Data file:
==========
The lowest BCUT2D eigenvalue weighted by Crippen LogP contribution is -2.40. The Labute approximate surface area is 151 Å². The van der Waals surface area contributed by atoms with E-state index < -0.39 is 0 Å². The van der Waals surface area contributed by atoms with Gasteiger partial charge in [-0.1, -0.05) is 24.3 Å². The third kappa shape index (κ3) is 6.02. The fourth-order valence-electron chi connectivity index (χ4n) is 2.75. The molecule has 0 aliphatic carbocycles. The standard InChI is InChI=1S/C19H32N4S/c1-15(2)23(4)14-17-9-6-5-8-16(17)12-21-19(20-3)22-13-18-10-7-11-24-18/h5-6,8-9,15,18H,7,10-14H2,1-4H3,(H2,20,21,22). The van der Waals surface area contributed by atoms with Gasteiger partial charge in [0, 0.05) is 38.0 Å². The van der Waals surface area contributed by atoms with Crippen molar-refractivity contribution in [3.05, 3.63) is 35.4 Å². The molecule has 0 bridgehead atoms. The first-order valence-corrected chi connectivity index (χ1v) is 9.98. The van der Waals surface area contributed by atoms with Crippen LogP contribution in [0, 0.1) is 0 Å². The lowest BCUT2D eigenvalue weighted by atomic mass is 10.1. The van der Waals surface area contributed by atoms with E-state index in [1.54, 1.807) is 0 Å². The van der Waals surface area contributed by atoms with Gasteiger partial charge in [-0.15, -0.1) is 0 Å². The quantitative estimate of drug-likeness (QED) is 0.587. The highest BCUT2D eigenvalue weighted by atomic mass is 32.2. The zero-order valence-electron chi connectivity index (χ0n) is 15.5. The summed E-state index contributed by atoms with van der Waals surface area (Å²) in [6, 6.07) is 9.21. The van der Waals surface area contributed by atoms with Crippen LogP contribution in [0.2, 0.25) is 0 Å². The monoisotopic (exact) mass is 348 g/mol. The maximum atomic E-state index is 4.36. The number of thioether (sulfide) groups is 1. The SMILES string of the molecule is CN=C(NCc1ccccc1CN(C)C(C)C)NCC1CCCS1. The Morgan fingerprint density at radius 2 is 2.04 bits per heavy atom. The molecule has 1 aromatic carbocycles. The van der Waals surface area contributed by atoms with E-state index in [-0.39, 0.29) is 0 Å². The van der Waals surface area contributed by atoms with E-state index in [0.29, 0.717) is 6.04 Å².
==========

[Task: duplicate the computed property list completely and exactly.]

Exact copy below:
The lowest BCUT2D eigenvalue weighted by Crippen LogP contribution is -2.40. The Labute approximate surface area is 151 Å². The van der Waals surface area contributed by atoms with E-state index < -0.39 is 0 Å². The van der Waals surface area contributed by atoms with Gasteiger partial charge in [-0.1, -0.05) is 24.3 Å². The third kappa shape index (κ3) is 6.02. The fourth-order valence-electron chi connectivity index (χ4n) is 2.75. The molecule has 0 aliphatic carbocycles. The standard InChI is InChI=1S/C19H32N4S/c1-15(2)23(4)14-17-9-6-5-8-16(17)12-21-19(20-3)22-13-18-10-7-11-24-18/h5-6,8-9,15,18H,7,10-14H2,1-4H3,(H2,20,21,22). The van der Waals surface area contributed by atoms with Gasteiger partial charge in [0, 0.05) is 38.0 Å². The van der Waals surface area contributed by atoms with Crippen molar-refractivity contribution in [3.05, 3.63) is 35.4 Å². The molecule has 0 bridgehead atoms. The first-order valence-corrected chi connectivity index (χ1v) is 9.98. The van der Waals surface area contributed by atoms with Crippen LogP contribution in [0, 0.1) is 0 Å². The lowest BCUT2D eigenvalue weighted by atomic mass is 10.1. The van der Waals surface area contributed by atoms with E-state index in [1.54, 1.807) is 0 Å². The van der Waals surface area contributed by atoms with Gasteiger partial charge in [-0.15, -0.1) is 0 Å². The quantitative estimate of drug-likeness (QED) is 0.587. The highest BCUT2D eigenvalue weighted by atomic mass is 32.2. The zero-order valence-electron chi connectivity index (χ0n) is 15.5. The summed E-state index contributed by atoms with van der Waals surface area (Å²) in [6, 6.07) is 9.21. The van der Waals surface area contributed by atoms with Crippen LogP contribution in [0.2, 0.25) is 0 Å². The monoisotopic (exact) mass is 348 g/mol. The maximum atomic E-state index is 4.36. The number of thioether (sulfide) groups is 1. The SMILES string of the molecule is CN=C(NCc1ccccc1CN(C)C(C)C)NCC1CCCS1. The Morgan fingerprint density at radius 2 is 2.04 bits per heavy atom. The molecule has 1 aromatic carbocycles. The van der Waals surface area contributed by atoms with E-state index in [-0.39, 0.29) is 0 Å². The van der Waals surface area contributed by atoms with E-state index in [0.29, 0.717) is 6.04 Å².